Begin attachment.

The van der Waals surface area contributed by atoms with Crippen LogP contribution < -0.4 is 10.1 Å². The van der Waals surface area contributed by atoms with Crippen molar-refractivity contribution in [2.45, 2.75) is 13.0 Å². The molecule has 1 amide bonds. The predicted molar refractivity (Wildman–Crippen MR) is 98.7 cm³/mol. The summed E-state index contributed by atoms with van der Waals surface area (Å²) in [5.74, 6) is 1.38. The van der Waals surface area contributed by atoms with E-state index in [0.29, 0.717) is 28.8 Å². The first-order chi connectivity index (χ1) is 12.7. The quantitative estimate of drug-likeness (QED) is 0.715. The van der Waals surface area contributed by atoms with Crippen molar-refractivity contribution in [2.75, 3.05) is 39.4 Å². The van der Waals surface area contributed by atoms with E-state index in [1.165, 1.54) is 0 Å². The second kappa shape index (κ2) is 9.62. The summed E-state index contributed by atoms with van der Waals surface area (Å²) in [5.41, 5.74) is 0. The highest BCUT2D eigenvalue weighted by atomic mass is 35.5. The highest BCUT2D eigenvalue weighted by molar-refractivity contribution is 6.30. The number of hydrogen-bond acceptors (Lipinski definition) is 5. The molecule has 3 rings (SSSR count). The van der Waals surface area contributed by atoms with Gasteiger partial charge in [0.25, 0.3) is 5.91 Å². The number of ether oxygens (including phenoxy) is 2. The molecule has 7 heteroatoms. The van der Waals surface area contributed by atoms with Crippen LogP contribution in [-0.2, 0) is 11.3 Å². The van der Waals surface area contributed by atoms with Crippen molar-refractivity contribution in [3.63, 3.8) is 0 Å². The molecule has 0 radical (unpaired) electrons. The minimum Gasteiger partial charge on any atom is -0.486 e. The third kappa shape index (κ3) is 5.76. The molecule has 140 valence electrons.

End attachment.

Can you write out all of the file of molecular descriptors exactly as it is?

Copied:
The van der Waals surface area contributed by atoms with Crippen LogP contribution < -0.4 is 10.1 Å². The van der Waals surface area contributed by atoms with Crippen molar-refractivity contribution in [2.45, 2.75) is 13.0 Å². The molecule has 1 amide bonds. The predicted molar refractivity (Wildman–Crippen MR) is 98.7 cm³/mol. The summed E-state index contributed by atoms with van der Waals surface area (Å²) in [5.74, 6) is 1.38. The van der Waals surface area contributed by atoms with E-state index in [0.29, 0.717) is 28.8 Å². The first-order chi connectivity index (χ1) is 12.7. The quantitative estimate of drug-likeness (QED) is 0.715. The van der Waals surface area contributed by atoms with Crippen molar-refractivity contribution in [2.75, 3.05) is 39.4 Å². The van der Waals surface area contributed by atoms with E-state index in [1.165, 1.54) is 0 Å². The second kappa shape index (κ2) is 9.62. The summed E-state index contributed by atoms with van der Waals surface area (Å²) in [5.41, 5.74) is 0. The highest BCUT2D eigenvalue weighted by atomic mass is 35.5. The highest BCUT2D eigenvalue weighted by molar-refractivity contribution is 6.30. The number of hydrogen-bond acceptors (Lipinski definition) is 5. The molecule has 3 rings (SSSR count). The van der Waals surface area contributed by atoms with Gasteiger partial charge in [0.25, 0.3) is 5.91 Å². The number of ether oxygens (including phenoxy) is 2. The molecule has 7 heteroatoms. The van der Waals surface area contributed by atoms with Crippen LogP contribution in [-0.2, 0) is 11.3 Å². The van der Waals surface area contributed by atoms with Crippen molar-refractivity contribution in [3.63, 3.8) is 0 Å². The molecule has 0 radical (unpaired) electrons. The minimum Gasteiger partial charge on any atom is -0.486 e. The third kappa shape index (κ3) is 5.76. The molecule has 140 valence electrons.